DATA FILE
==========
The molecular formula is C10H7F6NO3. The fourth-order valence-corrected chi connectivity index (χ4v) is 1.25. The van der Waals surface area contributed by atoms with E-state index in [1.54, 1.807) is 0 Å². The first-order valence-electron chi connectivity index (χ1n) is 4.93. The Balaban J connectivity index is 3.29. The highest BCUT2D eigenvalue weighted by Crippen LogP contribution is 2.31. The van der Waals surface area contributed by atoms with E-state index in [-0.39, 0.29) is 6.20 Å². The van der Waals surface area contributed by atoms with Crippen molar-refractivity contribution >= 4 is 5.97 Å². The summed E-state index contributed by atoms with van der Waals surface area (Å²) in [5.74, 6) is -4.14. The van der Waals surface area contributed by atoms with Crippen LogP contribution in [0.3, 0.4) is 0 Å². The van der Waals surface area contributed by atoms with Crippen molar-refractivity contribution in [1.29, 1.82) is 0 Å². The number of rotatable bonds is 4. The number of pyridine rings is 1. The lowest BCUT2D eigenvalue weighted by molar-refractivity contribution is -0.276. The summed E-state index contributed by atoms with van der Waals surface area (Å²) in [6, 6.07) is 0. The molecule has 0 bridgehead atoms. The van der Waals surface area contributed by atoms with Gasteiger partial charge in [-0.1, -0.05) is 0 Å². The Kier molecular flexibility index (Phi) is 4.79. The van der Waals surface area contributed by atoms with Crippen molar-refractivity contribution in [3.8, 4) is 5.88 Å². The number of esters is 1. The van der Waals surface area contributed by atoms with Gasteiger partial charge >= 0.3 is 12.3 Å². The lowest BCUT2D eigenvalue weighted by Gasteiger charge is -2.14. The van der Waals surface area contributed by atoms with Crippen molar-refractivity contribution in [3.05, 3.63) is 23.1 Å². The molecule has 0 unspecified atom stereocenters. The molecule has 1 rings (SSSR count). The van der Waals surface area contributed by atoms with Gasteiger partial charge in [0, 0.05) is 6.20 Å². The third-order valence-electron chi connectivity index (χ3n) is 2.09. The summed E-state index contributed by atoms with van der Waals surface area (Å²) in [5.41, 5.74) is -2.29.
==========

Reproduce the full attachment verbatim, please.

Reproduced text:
The molecular formula is C10H7F6NO3. The fourth-order valence-corrected chi connectivity index (χ4v) is 1.25. The van der Waals surface area contributed by atoms with E-state index in [1.54, 1.807) is 0 Å². The first-order valence-electron chi connectivity index (χ1n) is 4.93. The Balaban J connectivity index is 3.29. The highest BCUT2D eigenvalue weighted by Crippen LogP contribution is 2.31. The van der Waals surface area contributed by atoms with E-state index in [-0.39, 0.29) is 6.20 Å². The van der Waals surface area contributed by atoms with Crippen molar-refractivity contribution >= 4 is 5.97 Å². The summed E-state index contributed by atoms with van der Waals surface area (Å²) in [5.74, 6) is -4.14. The van der Waals surface area contributed by atoms with Crippen LogP contribution in [0.3, 0.4) is 0 Å². The van der Waals surface area contributed by atoms with Crippen molar-refractivity contribution in [1.29, 1.82) is 0 Å². The number of rotatable bonds is 4. The number of pyridine rings is 1. The lowest BCUT2D eigenvalue weighted by molar-refractivity contribution is -0.276. The summed E-state index contributed by atoms with van der Waals surface area (Å²) in [6, 6.07) is 0. The molecule has 0 bridgehead atoms. The van der Waals surface area contributed by atoms with Gasteiger partial charge in [-0.1, -0.05) is 0 Å². The Kier molecular flexibility index (Phi) is 4.79. The van der Waals surface area contributed by atoms with Crippen molar-refractivity contribution in [3.8, 4) is 5.88 Å². The number of esters is 1. The van der Waals surface area contributed by atoms with Gasteiger partial charge >= 0.3 is 12.3 Å². The lowest BCUT2D eigenvalue weighted by Gasteiger charge is -2.14. The van der Waals surface area contributed by atoms with Crippen molar-refractivity contribution in [3.05, 3.63) is 23.1 Å². The molecule has 0 unspecified atom stereocenters. The molecule has 1 rings (SSSR count). The van der Waals surface area contributed by atoms with Gasteiger partial charge in [0, 0.05) is 6.20 Å². The third-order valence-electron chi connectivity index (χ3n) is 2.09. The summed E-state index contributed by atoms with van der Waals surface area (Å²) in [5.41, 5.74) is -2.29.